The Parliamentary Under Secretary of State for Education, Lord Nash, stated in the House of Lords that: “We do not propose to regulate institutions such as Sunday schools and one-off residential settings which teach children for a short period every week.”
|20 January 2016||A Westminster Hall debate is held in Parliament. Over 20 MPs spoke out against the proposals. Conservative, Labour, SNP and DUP MPs all raised concerns.|
The MPs who put their beliefs before party loyalty
Of the 20 plus MPs who made the effort to defend Sunday Schools, summer camps and youth groups, the majority were Conservative, putting their faith before party obedience by speaking out against the proposals to regulate out-of-school settings.
The debate was led by Sir Edward Leigh. As the debate took place in Westminster Hall, and not the floor of the House of Commons, no vote took place.
Those MPs who are in areas which HEART reaches have been highlighted; there is just one MP each for Sussex and Kent and London. This paper also reaches Cornwall via a local ministry, hence including Steve Double.
Nic Dakin (Labour) and the Minister for Schools, Nick Gibb, also spoke during the debate.
The following MPs made good points or arguments against the scheme:
|Gavin Robinson||DUP||Belfast East|
|Graham Stuart||Conservative||Beverley and Holderness|
|Stephen Timms||Labour||East Ham|
|Sir Edward Leigh||Conservative||Gainsborough|
|Carol Monaghan||SNP||Glasgow North West|
|Helen Grant||Conservative||Maidstone and The Weald|
|Michael Tomlinson||Conservative||Mid Dorset and North Poole|
|Catherine McKinnell||Labour||Newcastle upon Tyne North|
|Seema Kennedy||Conservative||South Ribble|
|Steve Double||Conservative||St Austell and Newquay|
|Robert Flello||Labour||Stoke-on-Trent South|
|David Simpson||DUP||Upper Bann|
|Sir Edward Leigh||“Although the consultation process was, I believe, inadequate, the Department received thousands of responses, because people, especially Christian groups, are really worried. They are terrified because, for the first time, Ofsted will decide whether to bar someone or close down their youth work by assessing whether their teaching is ‘compatible with, and does not undermine, fundamental British values’”|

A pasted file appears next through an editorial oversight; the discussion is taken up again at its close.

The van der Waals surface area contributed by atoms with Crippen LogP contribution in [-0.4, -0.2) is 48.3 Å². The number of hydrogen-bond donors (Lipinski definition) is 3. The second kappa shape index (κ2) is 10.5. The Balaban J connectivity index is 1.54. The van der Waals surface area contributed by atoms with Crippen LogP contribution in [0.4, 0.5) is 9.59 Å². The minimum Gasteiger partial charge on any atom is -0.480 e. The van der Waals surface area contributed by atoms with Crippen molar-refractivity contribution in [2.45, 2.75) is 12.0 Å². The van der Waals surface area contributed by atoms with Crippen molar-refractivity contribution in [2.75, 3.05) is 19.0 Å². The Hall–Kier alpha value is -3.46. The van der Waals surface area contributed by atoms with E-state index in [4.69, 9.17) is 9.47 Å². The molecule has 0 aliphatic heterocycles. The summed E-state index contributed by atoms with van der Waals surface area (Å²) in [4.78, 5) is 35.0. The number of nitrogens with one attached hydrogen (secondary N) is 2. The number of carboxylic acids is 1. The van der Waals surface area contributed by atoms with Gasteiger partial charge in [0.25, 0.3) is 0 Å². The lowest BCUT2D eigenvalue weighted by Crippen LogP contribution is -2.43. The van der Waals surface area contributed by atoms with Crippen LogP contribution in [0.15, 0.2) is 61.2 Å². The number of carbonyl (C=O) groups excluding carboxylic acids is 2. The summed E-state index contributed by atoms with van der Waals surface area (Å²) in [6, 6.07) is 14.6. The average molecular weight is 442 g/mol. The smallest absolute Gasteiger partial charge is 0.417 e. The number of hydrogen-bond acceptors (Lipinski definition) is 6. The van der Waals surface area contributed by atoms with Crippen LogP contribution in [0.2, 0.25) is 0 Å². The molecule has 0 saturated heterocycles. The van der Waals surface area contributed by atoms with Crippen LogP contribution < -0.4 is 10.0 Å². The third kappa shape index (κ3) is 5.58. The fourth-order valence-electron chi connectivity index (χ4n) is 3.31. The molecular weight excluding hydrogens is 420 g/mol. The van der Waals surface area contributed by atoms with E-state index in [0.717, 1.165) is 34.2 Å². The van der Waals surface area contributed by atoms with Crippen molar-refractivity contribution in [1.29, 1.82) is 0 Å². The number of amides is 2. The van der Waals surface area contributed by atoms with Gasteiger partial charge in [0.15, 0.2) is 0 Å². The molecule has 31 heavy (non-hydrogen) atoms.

|Steve Double||“We should be promoting the teaching of the Bible to our children, not seeking to restrict it, because the results of that produce an awful lot of good.”|
|Stephen Timms||He stated that he is “particularly uncomfortable about the idea that religious instruction should be placed under the authority of some vaguely defined British values administered by Government officials”.
He added that: “Making religious instruction subject to a state-controlled version of values is deeply problematic.”
|Sir Gerald Howarth||Said that, “the scheme is hopelessly broad, covering vast swathes of activity with children and young people in respect of which there is not a shred of evidence of anything remotely resembling extremism. Any scheme must be evidence-based, intelligence-led and tailored to the problem that it is designed to solve, which is that of Islamic fundamentalism poisoning the minds of young people in this country. This scheme represents none of those things.|
|Helen Grant||“…the proposals are rushed, reactionary and very badly thought through”.|
|Gavin Robinson||Said the proposals are: “completely unlawful and completely unworkable”.|
|Fiona Bruce||“The proposals are disproportionate and likely to be ineffective, and pose a real threat to freedom of speech, conscience and belief.”|